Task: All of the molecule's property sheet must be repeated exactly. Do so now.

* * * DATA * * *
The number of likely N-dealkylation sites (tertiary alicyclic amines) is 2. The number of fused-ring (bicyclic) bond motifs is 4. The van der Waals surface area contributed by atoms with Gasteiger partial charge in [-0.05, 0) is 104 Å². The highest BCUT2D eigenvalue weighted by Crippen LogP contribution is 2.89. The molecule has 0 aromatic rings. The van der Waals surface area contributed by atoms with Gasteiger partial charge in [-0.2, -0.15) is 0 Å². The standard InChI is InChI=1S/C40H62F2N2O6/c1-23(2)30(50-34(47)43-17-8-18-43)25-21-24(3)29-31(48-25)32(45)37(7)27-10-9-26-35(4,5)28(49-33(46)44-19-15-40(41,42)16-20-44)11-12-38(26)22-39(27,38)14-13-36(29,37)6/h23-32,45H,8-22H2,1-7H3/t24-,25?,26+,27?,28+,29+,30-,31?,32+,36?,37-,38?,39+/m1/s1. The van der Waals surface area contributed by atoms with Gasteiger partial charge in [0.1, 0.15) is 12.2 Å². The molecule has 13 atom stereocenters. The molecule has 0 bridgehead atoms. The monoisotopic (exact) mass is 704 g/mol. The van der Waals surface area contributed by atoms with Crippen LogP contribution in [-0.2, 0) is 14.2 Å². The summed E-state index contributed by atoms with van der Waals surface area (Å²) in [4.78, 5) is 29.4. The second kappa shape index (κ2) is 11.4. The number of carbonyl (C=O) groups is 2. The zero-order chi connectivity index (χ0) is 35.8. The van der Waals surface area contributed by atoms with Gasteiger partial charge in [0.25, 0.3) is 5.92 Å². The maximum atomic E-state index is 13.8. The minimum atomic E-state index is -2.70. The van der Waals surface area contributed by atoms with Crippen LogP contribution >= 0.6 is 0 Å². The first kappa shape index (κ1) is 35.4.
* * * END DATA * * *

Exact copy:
The number of likely N-dealkylation sites (tertiary alicyclic amines) is 2. The number of fused-ring (bicyclic) bond motifs is 4. The van der Waals surface area contributed by atoms with Gasteiger partial charge in [-0.05, 0) is 104 Å². The highest BCUT2D eigenvalue weighted by Crippen LogP contribution is 2.89. The molecule has 0 aromatic rings. The van der Waals surface area contributed by atoms with Gasteiger partial charge in [-0.2, -0.15) is 0 Å². The standard InChI is InChI=1S/C40H62F2N2O6/c1-23(2)30(50-34(47)43-17-8-18-43)25-21-24(3)29-31(48-25)32(45)37(7)27-10-9-26-35(4,5)28(49-33(46)44-19-15-40(41,42)16-20-44)11-12-38(26)22-39(27,38)14-13-36(29,37)6/h23-32,45H,8-22H2,1-7H3/t24-,25?,26+,27?,28+,29+,30-,31?,32+,36?,37-,38?,39+/m1/s1. The van der Waals surface area contributed by atoms with Gasteiger partial charge in [0.1, 0.15) is 12.2 Å². The molecule has 13 atom stereocenters. The molecule has 0 bridgehead atoms. The monoisotopic (exact) mass is 704 g/mol. The van der Waals surface area contributed by atoms with Crippen LogP contribution in [-0.2, 0) is 14.2 Å². The summed E-state index contributed by atoms with van der Waals surface area (Å²) in [4.78, 5) is 29.4. The second kappa shape index (κ2) is 11.4. The number of carbonyl (C=O) groups is 2. The zero-order chi connectivity index (χ0) is 35.8. The van der Waals surface area contributed by atoms with Gasteiger partial charge in [0.25, 0.3) is 5.92 Å². The maximum atomic E-state index is 13.8. The minimum atomic E-state index is -2.70. The van der Waals surface area contributed by atoms with Crippen LogP contribution >= 0.6 is 0 Å². The first kappa shape index (κ1) is 35.4.